AS work continues at COP26 to reach a global agreement on limiting the impacts of climate change, Scotland is looking to become the first UK nation to ban some single-use plastic.

Legislation has been laid out that will see Scotland ban some of the most environmentally damaging plastic items including plastic cutlery, polystyrene food and containers and cups.

The ban on these single-use plastic items is due to come in on June 1, 2022.

The Scottish Government's circular economy minister Lorna Slater (below) said they are "turning promise into action" by banning some of the "most problematic single-use plastic items" in Scotland.

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She continued: “Every year, hundreds of millions of pieces of single-use plastic are wasted in this country. They litter our coasts, pollute our oceans and contribute to the climate emergency. That has to end and this ban will be another step forward in the fight against plastic waste and throwaway culture. This is another example of the sort of bold action that is needed if we are to deliver on the commitments that are being made at COP26.

“Crucially, the legislation includes exemptions for single-use plastic straws, to make sure that those who need them for independent living or medical purposes can still get access to them.  However, the ban is at risk from the UK Internal Market Act, which effectively exempts any items that are produced in or imported via another part of the UK.  I will be writing to the UK government to ask that they take the necessary steps to ensure the integrity of this ban.”

The single-use plastics being banned in Scotland from June 2022

  • Plastic cutlery - including forks, knives, spoons and chopsticks
  • Plastic plates
  • Plastic straws
  • Beverage stirrers
  • Balloon sticks
  • Food containers made of expanded polystyrene 
  • Cups and other beverage containers made of expanded polystyrene, including their covers and lids

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Friends of the Earth Scotland's circular economy campaigner Kim Pratt said that these single-use plastics are a "symbol of our throw away culture" and welcomed the Scottish Government taking moves to ban them.

Pratt continued: "This move is a good first step, but ending the plastics crisis requires more than banning a short list of single use items. Over 99% of plastics are made from fossil fuels so reducing the production of plastic is essential for reaching our climate change goals. Plastics pollute at every stage of their life cycle, from oil and gas extraction, plastics production and transportation to finally, incineration, landfill or littering. Attention must now be turned to the producers of plastics."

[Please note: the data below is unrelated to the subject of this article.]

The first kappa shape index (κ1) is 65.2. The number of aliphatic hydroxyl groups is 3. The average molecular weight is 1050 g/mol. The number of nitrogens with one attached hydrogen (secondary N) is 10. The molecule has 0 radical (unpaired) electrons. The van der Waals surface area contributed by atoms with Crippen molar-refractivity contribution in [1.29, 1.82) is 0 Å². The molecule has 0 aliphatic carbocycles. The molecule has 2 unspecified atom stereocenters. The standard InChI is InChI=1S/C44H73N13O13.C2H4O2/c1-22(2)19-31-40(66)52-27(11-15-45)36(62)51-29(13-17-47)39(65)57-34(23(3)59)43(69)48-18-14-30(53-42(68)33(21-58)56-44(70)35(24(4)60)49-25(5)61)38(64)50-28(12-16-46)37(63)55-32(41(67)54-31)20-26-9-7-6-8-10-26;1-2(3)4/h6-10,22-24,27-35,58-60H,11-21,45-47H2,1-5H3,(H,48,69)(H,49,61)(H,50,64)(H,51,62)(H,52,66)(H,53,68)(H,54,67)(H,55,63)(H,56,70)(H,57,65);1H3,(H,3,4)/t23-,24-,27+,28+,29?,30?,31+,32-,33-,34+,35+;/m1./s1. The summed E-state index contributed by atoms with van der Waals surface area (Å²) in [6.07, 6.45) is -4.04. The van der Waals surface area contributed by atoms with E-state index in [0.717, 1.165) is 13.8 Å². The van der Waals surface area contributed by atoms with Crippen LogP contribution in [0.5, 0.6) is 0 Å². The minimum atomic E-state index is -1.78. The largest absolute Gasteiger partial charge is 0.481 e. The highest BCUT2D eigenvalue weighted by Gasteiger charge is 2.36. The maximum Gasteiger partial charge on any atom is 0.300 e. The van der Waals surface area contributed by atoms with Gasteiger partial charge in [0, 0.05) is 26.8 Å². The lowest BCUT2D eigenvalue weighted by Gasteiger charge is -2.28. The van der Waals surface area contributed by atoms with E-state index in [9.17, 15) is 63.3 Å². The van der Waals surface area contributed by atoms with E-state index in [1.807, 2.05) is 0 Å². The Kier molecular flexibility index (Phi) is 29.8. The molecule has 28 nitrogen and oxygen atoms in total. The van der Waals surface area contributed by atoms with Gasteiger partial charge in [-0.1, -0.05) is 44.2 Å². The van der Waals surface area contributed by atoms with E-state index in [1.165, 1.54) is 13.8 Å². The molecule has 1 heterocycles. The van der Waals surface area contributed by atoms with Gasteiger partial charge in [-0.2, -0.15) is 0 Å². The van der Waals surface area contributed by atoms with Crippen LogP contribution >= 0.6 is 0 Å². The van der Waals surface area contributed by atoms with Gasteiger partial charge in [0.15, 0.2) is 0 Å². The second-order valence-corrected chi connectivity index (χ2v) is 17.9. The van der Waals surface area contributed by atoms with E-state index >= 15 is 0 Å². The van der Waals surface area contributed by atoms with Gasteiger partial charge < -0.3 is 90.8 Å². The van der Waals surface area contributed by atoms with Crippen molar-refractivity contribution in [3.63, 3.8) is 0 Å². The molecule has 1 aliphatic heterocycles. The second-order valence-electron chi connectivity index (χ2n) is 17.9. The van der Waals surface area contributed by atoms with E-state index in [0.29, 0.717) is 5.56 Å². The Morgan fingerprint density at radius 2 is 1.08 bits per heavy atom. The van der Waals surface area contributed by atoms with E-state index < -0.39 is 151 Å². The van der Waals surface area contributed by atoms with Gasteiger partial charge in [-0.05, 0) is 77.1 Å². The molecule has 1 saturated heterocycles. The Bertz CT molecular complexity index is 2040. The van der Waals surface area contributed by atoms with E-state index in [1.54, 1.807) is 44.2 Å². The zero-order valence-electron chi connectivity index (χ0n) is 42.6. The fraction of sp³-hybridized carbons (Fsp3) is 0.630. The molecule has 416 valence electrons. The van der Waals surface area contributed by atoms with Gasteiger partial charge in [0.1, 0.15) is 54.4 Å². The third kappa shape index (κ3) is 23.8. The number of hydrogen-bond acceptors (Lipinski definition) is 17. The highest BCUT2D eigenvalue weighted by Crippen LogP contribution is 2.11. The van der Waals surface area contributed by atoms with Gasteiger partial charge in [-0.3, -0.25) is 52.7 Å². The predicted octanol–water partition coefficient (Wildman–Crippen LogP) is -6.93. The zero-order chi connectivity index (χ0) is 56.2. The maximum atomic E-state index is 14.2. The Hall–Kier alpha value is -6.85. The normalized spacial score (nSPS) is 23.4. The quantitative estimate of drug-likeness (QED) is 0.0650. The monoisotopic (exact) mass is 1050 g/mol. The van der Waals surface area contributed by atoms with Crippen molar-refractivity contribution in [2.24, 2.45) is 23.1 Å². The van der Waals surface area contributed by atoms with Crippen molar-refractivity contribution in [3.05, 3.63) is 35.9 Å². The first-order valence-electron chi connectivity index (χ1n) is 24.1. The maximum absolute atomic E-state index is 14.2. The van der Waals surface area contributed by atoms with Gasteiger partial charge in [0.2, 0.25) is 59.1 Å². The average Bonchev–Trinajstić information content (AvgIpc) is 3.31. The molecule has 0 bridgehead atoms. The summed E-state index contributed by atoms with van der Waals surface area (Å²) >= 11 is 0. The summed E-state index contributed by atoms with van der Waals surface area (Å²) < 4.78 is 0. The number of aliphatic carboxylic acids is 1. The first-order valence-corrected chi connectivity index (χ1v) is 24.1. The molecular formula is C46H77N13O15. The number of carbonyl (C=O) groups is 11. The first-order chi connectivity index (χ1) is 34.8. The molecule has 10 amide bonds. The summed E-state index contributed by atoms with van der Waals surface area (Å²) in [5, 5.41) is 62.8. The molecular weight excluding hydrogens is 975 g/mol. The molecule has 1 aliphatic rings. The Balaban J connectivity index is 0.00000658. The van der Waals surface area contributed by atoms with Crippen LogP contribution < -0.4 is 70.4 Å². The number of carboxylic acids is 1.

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WWF Scotland director Lang Banks welcomed the Scottish Government introducing this ban and hoped that it would encourage other governments to take similar action.

He said: “Despite plastics not featuring much during discussions at COP26, the climate impacts globally are huge – equivalent to the output of almost 200 coal-fired power stations annually. It’s been estimated that by 2040, when plastic production is expected to have doubled, climate emissions from the plastic lifecycle will account for up to 20% of the entire global carbon budget.

"I hope that if Scotland can lead on ending polluting single-use plastics, others will follow, and that the UN will act on WWF’s call for a legally binding global treaty on marine plastic pollution.”

Iain Gulland, chief executive of Zero Waste Scotland, said: “Zero Waste Scotland very much welcomes this landmark ban on single-use plastics introduced by the Scottish Government. It’s fantastic to see clear, bold action already being taken as we close out COP26.

“While these measures are incredibly important in reducing the amount of plastic waste we produce, we also need to look at the bigger issue of consumption if we’re to truly make an impact.  Around four fifths of Scotland’s global carbon footprint – a key indicator for climate change – is attributed to the production, consumption, and waste of products and materials. In fact, the average Scot consumes 18.4 tonnes of materials every year – that’s the equivalent of 50kg per week on average. The evidence is clear. Consumption in Scotland is unsustainably high.

“We need to change from a ‘make, use, dispose of’ culture, referred to as the linear economy, to a more circular economy where we maximise the value of products and materials we use to make them last as long as possible. We can move towards a circular economy if we work together and this legislation is a vital step in the right direction.”